On rainy days like these I often drift off thinking about life and remembering random things. Often this makes me nostalgic and moody but today I just feel like sharing a story and I warn you it is random 🙂
Saturdays are usually busy. Filled with errands and all the things you didn’t get to during the week. Usually every odd weekend we also want to take the kids out. This particular Saturday it was myself, mom and one of my sisters and the boys of course, on a mission to watch the new Lego movie. They had been wanting to go see it for a while but something had always come up. So this week I promised. We all got dressed and off we went.
The casual conversation in the car is always interesting. The boys tend to be very engaged in the car and it sometimes leads to very comical outcomes. Needless to say always entertaining. Two things struck me on this day. One, as we passed the Voortrekker Monument on the way to the mall. The boys asked about its origins. All the occupants in the car including myself, hesitate to answer. When finally, one of the boys says in an accusatory tone, due to our silence…
‘HEY, Are you Googling it?’
At which point, we all burst out laughing. As it turns out the Voortrekker Monument was inaugurated in 1949 and is Pretoria’s most visited heritage site, and one of the top ten cultural sites in South Africa. All this valuable information, thanks to Google! and yes my Mom was googling it 🙂 Prior to google, how did we answer these questions, did our parents have that much general knowledge? or did they use one liners, like ‘Stop counting teeth” in order to avoid the answer? hmmm…
With access to information the problem though is soon they are going to stop asking altogether. What happens to conversation and interaction and discovering new things together? ok Google is a necessary thing these days for sure… but can’t we hold on a little longer to being needed and having valuable knowledge (to our kids) before we’re not needed at all, as parents. Also, let’s use some traditional ways to impart knowledge and bring out the Childcraft books and the Encyclopedias. My mom bought these for my siblings and I when we were growing up, she paid a fortune for them, I might add. This was our go to google for school work and projects at the time. She was thrilled to see that they had survived the test of time as I recently sent her pictures of the boys using the collection of books for a school project.
Let me just say that there was a greater sense of achievement when finding something out, from a book, well for me at least, not sure how thrilled the boys were… as they did suggest ‘googling it’ multiple times. All in all, shouldn’t we go to the library more often and experience this with our children before the digital age completely takes away this whole experience. Am I just getting old and overreacting, because the access to information is amazing? I mean, seriously, what would we do without google?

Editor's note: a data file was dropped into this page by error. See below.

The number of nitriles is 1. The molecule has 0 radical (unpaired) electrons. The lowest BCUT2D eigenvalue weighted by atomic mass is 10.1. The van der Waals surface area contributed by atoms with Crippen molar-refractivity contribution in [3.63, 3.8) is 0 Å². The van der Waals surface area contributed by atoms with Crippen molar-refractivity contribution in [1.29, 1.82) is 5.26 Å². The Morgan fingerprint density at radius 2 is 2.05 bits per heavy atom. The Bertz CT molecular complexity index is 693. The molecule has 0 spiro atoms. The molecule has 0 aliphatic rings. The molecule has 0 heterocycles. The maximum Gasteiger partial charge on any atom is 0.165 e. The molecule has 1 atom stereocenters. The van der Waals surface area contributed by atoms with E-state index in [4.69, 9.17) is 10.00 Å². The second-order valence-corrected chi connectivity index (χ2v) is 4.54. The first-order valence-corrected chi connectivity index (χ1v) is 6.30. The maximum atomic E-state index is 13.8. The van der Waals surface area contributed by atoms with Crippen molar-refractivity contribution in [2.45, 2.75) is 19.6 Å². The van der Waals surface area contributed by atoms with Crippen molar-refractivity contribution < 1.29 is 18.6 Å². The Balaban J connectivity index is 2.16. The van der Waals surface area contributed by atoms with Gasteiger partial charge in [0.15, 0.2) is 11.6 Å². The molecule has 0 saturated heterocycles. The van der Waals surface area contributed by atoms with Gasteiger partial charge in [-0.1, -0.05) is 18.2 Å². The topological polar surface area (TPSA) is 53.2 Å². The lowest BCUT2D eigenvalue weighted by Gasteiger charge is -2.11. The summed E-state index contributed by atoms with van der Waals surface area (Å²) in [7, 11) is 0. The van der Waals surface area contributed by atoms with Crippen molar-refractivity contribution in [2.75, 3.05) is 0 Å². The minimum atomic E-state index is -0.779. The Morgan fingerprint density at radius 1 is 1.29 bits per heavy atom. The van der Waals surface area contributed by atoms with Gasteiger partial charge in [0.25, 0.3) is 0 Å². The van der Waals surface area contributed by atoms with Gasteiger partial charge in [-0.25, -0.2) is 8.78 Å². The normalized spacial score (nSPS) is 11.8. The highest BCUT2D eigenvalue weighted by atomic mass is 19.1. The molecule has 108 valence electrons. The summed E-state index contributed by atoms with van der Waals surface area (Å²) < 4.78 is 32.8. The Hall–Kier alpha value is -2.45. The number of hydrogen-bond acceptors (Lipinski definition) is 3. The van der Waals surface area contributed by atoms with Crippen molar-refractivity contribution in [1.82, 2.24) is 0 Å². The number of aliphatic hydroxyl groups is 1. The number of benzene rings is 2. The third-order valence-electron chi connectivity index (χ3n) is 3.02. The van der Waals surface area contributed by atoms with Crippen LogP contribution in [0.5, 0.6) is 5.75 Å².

The second topic in the car was unlocking the iPad. For some reason the boys had entered the passcode incorrectly way too many times and now iTunes and all the google help in the world could not open the iPad. “This iPad has been disabled.”, it said ominously. The boys have been iPad-less for over a month now and they are desperate for a solution. All of the boys are extremely concerned about all the possible options they have been told about and the repercussions of the suggested solutions. Their cousin suggested ‘recovery mode’ and another suggested taking it to the ‘Techlab’, not sure if this is an actual store, or the twins own lingo. But all they know is they might have to ‘wipe’ the iPad and that they will lose all their apps and photos, unless I have backed up the iPad. At which point one of the twins says very seriously,
‘Mom, do we have a cloud?’
I take a moment to answer, because firstly, how is my 7-year old so privy to the workings of an iPad and storing information and data in the cloud. And then why is a question about clouds not about the ones in the sky, that can be explained by awesome stuff like evaporation and condensation which forms white fluffy looking puffs called clouds. Clouds, that can make you drift off and think about life and all its wonders, like the saying goes, with your head in the clouds. Why is he actually making reference to a technology term for using a shared resource over the Internet that enables you to store massive amounts of information at a low-cost commonly known as ‘The Cloud’?
I was taken aback, it didn’t feel like this was a conversation with my child but rather a colleague at work maybe? To me they are growing up too fast. I know, I know … our parents did say this very same thing, and their parents as well… but somehow now it feels like they are growing up in hyper-speed. I really want them to stop and press pause. I want them to still need me, ask me about the clouds or ask me where does rain come from. I want us to lay on the grass and look at the very same clouds and say what shapes or animals we see.
Is the internet stealing my babies and morphing them into little baby-man-general-knowledge-trivia fundis. They talk at me sometimes, blabbering stuff about the inner workings of an electrical circuit or telling me how the hovercraft actually works? I mean their viewing in general is limited to child appropriate content and we do monitor this but we also watch a lot of science-y and nature related programs which they pick up quite a bit from and… their father of course, who is filled with facts about all sorts of stuff, he surprisingly filled to the brim with interesting facts about random things, so it could partly be that… I guess.
I just maybe want to say to the internet, considering it augments so much of our lives these days, please bring back my babies, stop teaching them EVERYTHING before I can and please remind them to shower daily and brush their teeth, while you’re at it.